Monday, October 05, 2009

Medecins Sans Frontiers - Refugee Camp in Your City

Medecins Sans Frontiers set up a refugee camp in Treasury Gardens to educate Melburnians on their refugee work efforts. I applaud them for their efforts after a short visit to their ''camp'' last Saturday. The volunteer that guided us was very helpful, and he knew a lot of stuff!

Plastic mock up of a mine. Really deadly to refugees, especially children when they're on the run from government / rebel soldiers.

Its really hard to keep track of the mines, since they're not easily detectable after they've been buried underground.

Some basic cooking items are used in camps, even if they're badly rusting away.

An eleborate version of a refugee camp, with large plastics to keep the the tent from being wet. Supposedly this tent can accommodate 6 people!

A basic toy car assembled from discarded materials. Toys R Us doesn't exist in refugee camps, unfortunately. Next to it is a makeshift chair. Perhaps its a bit too small for adults, but it works for kids at least..

The World Health Organisation has determined that a simple meal of rice, barley and other grains are sufficient to maintain the health of an adult person.

The calories in this food is equivalent to a bar of muesli, or some biscuits with spreads. Hardly enough to keep me alive, but for some, its all that they can afford.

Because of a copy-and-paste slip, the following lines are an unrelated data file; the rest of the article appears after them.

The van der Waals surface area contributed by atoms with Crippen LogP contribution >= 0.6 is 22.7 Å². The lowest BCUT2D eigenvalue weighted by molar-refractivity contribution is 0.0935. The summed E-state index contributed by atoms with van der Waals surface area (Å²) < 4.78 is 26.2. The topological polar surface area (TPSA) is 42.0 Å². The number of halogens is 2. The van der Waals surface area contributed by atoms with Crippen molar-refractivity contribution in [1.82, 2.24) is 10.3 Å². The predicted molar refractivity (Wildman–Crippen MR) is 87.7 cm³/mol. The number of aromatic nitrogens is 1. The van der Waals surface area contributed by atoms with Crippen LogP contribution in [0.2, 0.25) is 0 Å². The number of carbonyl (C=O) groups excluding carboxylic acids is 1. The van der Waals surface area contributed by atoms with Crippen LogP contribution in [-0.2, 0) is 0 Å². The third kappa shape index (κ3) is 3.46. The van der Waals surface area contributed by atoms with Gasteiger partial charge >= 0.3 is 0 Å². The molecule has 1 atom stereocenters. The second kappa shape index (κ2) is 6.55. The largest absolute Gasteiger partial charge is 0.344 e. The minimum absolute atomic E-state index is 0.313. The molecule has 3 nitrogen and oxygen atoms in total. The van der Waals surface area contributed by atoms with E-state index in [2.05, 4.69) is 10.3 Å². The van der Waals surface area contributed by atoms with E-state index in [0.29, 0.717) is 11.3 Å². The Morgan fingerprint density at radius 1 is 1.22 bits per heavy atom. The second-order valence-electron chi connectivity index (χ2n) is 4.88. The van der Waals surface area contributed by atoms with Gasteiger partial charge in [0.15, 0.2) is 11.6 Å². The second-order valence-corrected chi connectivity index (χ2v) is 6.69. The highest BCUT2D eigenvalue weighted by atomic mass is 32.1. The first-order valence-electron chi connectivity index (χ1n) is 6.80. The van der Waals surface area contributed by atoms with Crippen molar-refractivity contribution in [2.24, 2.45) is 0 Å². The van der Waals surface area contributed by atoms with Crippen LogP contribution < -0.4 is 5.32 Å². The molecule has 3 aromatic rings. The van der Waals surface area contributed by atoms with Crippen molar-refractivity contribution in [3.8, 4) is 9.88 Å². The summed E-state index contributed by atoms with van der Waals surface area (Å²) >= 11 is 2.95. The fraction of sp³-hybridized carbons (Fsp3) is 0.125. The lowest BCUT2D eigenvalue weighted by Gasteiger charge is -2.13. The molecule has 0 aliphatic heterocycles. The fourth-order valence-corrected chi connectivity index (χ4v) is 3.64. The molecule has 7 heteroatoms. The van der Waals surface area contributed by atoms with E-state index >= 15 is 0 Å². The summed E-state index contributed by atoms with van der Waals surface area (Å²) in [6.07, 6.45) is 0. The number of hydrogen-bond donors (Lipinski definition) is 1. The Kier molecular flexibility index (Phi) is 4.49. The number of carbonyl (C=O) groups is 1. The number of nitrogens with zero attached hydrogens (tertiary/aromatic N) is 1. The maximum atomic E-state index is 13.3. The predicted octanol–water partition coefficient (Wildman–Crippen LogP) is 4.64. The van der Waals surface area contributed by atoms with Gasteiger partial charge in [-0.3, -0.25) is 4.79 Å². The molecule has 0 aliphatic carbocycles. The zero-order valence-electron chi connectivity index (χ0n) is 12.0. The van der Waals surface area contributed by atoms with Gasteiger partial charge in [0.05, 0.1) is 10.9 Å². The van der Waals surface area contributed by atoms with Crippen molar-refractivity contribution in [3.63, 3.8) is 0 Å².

This is supposedly a basic toilet with a hole dug in the ground. In reality, it would be 4 poles with a plastic sheet covering all around it. Its purpose is to prevent water borne diseases from the stools, which may occur if heavy rains are a norm.

Some medical tools in use to research local diseases in third world countries, eg. malaria and tuberculosis.

It's hard to maintain hygiene for medical equipment in the field, but necessary nontheless.

Some items used for vaccinating the local population. Sometimes, at least a 1000 people may be vaccinated daily, and it helps to save thousands of lives which may be wiped out by a disease unknown to us in developed countries.

A hammock used to determine the level of malnutrition in babies / small kids by measuring their weight.

A tag is wrapped around their arm. If its red, the child is malnourished, and immediate steps must be taken, or else he / she may die.

The plumpy nuts food nourishment packs contain lots of nutrients necessary for the child's survival, and may be consumed on the spot without any preparations required.

Stepping into a chlorine bath before entering the cholera ward.

Cholera is a disease which may cause death within 24 hours if the patient is not rehydrated. Its a water-borne disease too, hence the water thats supplied to the camp must be certified to be fit for drinking to avoid an outbreak.

Medecins Sans Frontiers has definitely pulled off a huge success with their Refugee Camp in Your City Program. The camp's held for another week, so do pay them a visit at the Treasury Gardens if you're free. I highly recommend it !




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